Amsterdam University Press
Frontier Tibet
Title
Frontier Tibet
Subtitle
Patterns of Change in the Sino-Tibetan Borderlands
ISBN
9789048544905
Format
eBook PDF
Number of pages
554
Publication date
Dimensions
15.6 x 23.4 cm
Discipline
Asian Studies
Also available as
Hardback - € 109,00

Reviews

"Stéphane Gros must be congratulated on editing this volume. Frontier Tibet is a unique survey of borderland-oriented research in the context of Sino-Tibetan (or, if one wishes, "Sino-Kham") studies, a rapidly evolving field of scholarship, and the book is an indispensable basis for further research."
- Per Kværne, Asian Ethnology 79/2 (2020)

Stéphane Gros (ed.)

Frontier Tibet

Patterns of Change in the Sino-Tibetan Borderlands

Frontier Tibet: Patterns of Change in the Sino-Tibetan Borderlands addresses a historical sequence that sealed the future of the Sino-Tibetan borderlands. It considers how starting in the late nineteenth century imperial formations and emerging nation-states developed competing schemes of integration and debated about where the border between China and Tibet should be. It also ponders the ways in which this border is internalised today, creating within the People’s Republic of China a space that retains some characteristics of a historical frontier. The region of eastern Tibet called Kham, the focus of this volume, is a productive lens through which processes of place-making and frontier dynamics can be analysed. Using historical records and ethnography, the authors challenge purely externalist approaches to convey a sense of Kham’s own centrality and the agency of the actors involved. They contribute to a history from below that is relevant to the history of China and Tibet, and of comparative value for borderland studies.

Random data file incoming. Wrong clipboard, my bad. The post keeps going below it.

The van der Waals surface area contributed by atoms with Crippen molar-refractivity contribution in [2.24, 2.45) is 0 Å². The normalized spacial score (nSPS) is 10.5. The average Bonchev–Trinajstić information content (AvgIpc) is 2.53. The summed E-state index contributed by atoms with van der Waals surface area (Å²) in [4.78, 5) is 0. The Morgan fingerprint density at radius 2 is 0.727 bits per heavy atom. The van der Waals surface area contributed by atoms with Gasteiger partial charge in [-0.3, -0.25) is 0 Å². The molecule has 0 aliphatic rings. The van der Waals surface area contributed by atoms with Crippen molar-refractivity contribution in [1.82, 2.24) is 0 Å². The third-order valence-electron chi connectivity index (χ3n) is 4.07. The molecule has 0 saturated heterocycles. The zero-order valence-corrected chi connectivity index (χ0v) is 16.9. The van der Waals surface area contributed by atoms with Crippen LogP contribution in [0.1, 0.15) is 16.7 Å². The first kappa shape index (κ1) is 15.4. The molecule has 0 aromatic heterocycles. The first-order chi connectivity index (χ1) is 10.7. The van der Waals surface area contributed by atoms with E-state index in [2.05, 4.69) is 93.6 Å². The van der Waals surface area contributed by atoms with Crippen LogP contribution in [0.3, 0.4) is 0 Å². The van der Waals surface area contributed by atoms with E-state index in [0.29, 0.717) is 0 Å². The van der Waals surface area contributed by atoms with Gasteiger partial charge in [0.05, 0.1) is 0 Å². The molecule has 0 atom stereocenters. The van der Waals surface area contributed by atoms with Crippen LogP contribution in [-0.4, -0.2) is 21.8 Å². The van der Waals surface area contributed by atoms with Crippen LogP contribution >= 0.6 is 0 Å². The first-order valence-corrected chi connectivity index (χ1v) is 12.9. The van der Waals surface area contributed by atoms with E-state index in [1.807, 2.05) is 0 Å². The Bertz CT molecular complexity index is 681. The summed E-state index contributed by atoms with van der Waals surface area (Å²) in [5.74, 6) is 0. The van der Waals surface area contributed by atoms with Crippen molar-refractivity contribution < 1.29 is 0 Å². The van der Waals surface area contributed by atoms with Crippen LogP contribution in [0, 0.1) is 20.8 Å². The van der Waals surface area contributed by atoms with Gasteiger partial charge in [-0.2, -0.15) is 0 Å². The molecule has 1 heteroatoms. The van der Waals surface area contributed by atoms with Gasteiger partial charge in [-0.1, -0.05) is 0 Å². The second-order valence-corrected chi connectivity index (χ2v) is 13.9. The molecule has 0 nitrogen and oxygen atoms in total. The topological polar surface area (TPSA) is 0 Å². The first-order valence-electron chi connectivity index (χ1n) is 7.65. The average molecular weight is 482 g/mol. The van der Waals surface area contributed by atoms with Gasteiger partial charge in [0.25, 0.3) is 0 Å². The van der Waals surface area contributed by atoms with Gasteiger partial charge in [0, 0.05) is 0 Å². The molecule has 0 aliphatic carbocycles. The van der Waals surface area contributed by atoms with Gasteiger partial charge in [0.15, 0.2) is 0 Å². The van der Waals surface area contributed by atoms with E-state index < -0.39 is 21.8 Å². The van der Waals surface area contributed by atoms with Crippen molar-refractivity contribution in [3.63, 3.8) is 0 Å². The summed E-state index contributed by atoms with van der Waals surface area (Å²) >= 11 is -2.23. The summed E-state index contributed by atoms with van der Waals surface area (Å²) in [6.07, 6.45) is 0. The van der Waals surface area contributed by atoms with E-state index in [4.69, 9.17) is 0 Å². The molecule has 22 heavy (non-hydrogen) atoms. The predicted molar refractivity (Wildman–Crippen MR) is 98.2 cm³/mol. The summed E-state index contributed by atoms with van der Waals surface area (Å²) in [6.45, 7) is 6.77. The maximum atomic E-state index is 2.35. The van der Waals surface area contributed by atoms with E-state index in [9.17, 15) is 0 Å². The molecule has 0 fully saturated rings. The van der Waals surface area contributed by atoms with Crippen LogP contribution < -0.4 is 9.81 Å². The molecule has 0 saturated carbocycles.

Editor

Stéphane Gros

Stéphane Gros is an anthropologist at the Centre for Himalayan Studies (CNRS, France). He is the author of La Part Manquante (2012), and he recently guest-edited two special issues of relevance to Southwest China (‘Worlds in the making’, Cahiers d’Extrême-Asie, no. 23) and Eastern Tibet (‘Frontier Tibet’, Cross-Currents, no. 19).